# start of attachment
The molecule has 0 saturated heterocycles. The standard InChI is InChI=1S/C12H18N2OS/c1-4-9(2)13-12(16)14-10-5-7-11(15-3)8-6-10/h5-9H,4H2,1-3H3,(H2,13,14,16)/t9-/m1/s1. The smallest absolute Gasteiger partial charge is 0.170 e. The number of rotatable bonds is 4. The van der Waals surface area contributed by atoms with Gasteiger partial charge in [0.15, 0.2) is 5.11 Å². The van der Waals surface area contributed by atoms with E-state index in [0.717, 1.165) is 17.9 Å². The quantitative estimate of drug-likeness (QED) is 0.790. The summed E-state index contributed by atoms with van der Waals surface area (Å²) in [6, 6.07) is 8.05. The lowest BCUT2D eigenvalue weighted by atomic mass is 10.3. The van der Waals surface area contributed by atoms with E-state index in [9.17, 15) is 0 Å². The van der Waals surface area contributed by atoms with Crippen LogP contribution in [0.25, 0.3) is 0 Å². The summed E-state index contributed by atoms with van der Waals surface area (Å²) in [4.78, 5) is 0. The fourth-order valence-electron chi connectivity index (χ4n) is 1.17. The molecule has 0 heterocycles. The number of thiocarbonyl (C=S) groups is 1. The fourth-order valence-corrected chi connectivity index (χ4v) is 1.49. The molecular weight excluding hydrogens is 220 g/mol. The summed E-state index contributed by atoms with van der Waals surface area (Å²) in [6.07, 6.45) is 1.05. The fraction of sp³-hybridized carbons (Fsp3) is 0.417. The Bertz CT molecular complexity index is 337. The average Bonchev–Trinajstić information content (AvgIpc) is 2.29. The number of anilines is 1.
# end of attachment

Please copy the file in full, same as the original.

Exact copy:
The molecule has 0 saturated heterocycles. The standard InChI is InChI=1S/C12H18N2OS/c1-4-9(2)13-12(16)14-10-5-7-11(15-3)8-6-10/h5-9H,4H2,1-3H3,(H2,13,14,16)/t9-/m1/s1. The smallest absolute Gasteiger partial charge is 0.170 e. The number of rotatable bonds is 4. The van der Waals surface area contributed by atoms with Gasteiger partial charge in [0.15, 0.2) is 5.11 Å². The van der Waals surface area contributed by atoms with E-state index in [0.717, 1.165) is 17.9 Å². The quantitative estimate of drug-likeness (QED) is 0.790. The summed E-state index contributed by atoms with van der Waals surface area (Å²) in [6, 6.07) is 8.05. The lowest BCUT2D eigenvalue weighted by atomic mass is 10.3. The van der Waals surface area contributed by atoms with E-state index in [9.17, 15) is 0 Å². The van der Waals surface area contributed by atoms with Crippen LogP contribution in [0.25, 0.3) is 0 Å². The summed E-state index contributed by atoms with van der Waals surface area (Å²) in [4.78, 5) is 0. The fourth-order valence-electron chi connectivity index (χ4n) is 1.17. The molecule has 0 heterocycles. The number of thiocarbonyl (C=S) groups is 1. The fourth-order valence-corrected chi connectivity index (χ4v) is 1.49. The molecular weight excluding hydrogens is 220 g/mol. The summed E-state index contributed by atoms with van der Waals surface area (Å²) in [6.07, 6.45) is 1.05. The fraction of sp³-hybridized carbons (Fsp3) is 0.417. The Bertz CT molecular complexity index is 337. The average Bonchev–Trinajstić information content (AvgIpc) is 2.29. The number of anilines is 1.